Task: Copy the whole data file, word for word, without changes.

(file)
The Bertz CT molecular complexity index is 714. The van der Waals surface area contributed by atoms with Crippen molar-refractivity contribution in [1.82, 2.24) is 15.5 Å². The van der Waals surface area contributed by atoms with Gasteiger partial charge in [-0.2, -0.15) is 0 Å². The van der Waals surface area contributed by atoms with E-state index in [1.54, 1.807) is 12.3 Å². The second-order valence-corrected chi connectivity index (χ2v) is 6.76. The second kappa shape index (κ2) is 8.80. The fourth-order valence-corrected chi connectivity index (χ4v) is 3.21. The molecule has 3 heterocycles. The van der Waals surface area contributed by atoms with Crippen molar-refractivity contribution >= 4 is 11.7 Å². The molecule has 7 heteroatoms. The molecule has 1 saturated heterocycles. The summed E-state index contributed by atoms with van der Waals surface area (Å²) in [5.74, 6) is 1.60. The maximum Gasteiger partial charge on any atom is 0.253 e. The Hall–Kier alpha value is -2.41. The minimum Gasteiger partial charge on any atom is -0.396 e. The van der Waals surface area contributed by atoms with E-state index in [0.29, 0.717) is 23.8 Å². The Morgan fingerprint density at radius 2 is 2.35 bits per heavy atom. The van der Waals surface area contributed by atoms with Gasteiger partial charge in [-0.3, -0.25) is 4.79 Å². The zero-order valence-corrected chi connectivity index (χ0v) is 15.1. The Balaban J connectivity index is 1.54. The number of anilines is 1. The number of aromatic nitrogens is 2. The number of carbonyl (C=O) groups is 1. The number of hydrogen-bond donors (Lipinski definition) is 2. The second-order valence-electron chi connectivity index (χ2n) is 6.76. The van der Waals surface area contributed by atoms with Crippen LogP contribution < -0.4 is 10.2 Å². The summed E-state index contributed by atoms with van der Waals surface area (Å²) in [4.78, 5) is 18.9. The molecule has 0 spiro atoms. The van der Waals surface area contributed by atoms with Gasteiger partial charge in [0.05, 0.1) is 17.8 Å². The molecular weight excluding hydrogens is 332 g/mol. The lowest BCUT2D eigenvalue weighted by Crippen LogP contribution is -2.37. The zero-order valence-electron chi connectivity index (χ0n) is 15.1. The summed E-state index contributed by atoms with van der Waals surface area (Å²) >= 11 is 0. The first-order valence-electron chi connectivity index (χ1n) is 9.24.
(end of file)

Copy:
The Bertz CT molecular complexity index is 714. The van der Waals surface area contributed by atoms with Crippen molar-refractivity contribution in [1.82, 2.24) is 15.5 Å². The van der Waals surface area contributed by atoms with Gasteiger partial charge in [-0.2, -0.15) is 0 Å². The van der Waals surface area contributed by atoms with E-state index in [1.54, 1.807) is 12.3 Å². The second-order valence-corrected chi connectivity index (χ2v) is 6.76. The second kappa shape index (κ2) is 8.80. The fourth-order valence-corrected chi connectivity index (χ4v) is 3.21. The molecule has 3 heterocycles. The van der Waals surface area contributed by atoms with Crippen molar-refractivity contribution >= 4 is 11.7 Å². The molecule has 7 heteroatoms. The molecule has 1 saturated heterocycles. The summed E-state index contributed by atoms with van der Waals surface area (Å²) in [5.74, 6) is 1.60. The maximum Gasteiger partial charge on any atom is 0.253 e. The Hall–Kier alpha value is -2.41. The minimum Gasteiger partial charge on any atom is -0.396 e. The van der Waals surface area contributed by atoms with E-state index in [0.29, 0.717) is 23.8 Å². The Morgan fingerprint density at radius 2 is 2.35 bits per heavy atom. The van der Waals surface area contributed by atoms with Gasteiger partial charge in [-0.3, -0.25) is 4.79 Å². The zero-order valence-corrected chi connectivity index (χ0v) is 15.1. The Balaban J connectivity index is 1.54. The number of anilines is 1. The number of aromatic nitrogens is 2. The number of carbonyl (C=O) groups is 1. The number of hydrogen-bond donors (Lipinski definition) is 2. The second-order valence-electron chi connectivity index (χ2n) is 6.76. The van der Waals surface area contributed by atoms with Crippen LogP contribution < -0.4 is 10.2 Å². The summed E-state index contributed by atoms with van der Waals surface area (Å²) in [4.78, 5) is 18.9. The molecule has 0 spiro atoms. The van der Waals surface area contributed by atoms with Gasteiger partial charge in [0.05, 0.1) is 17.8 Å². The molecular weight excluding hydrogens is 332 g/mol. The lowest BCUT2D eigenvalue weighted by Crippen LogP contribution is -2.37. The zero-order valence-electron chi connectivity index (χ0n) is 15.1. The summed E-state index contributed by atoms with van der Waals surface area (Å²) >= 11 is 0. The first-order valence-electron chi connectivity index (χ1n) is 9.24.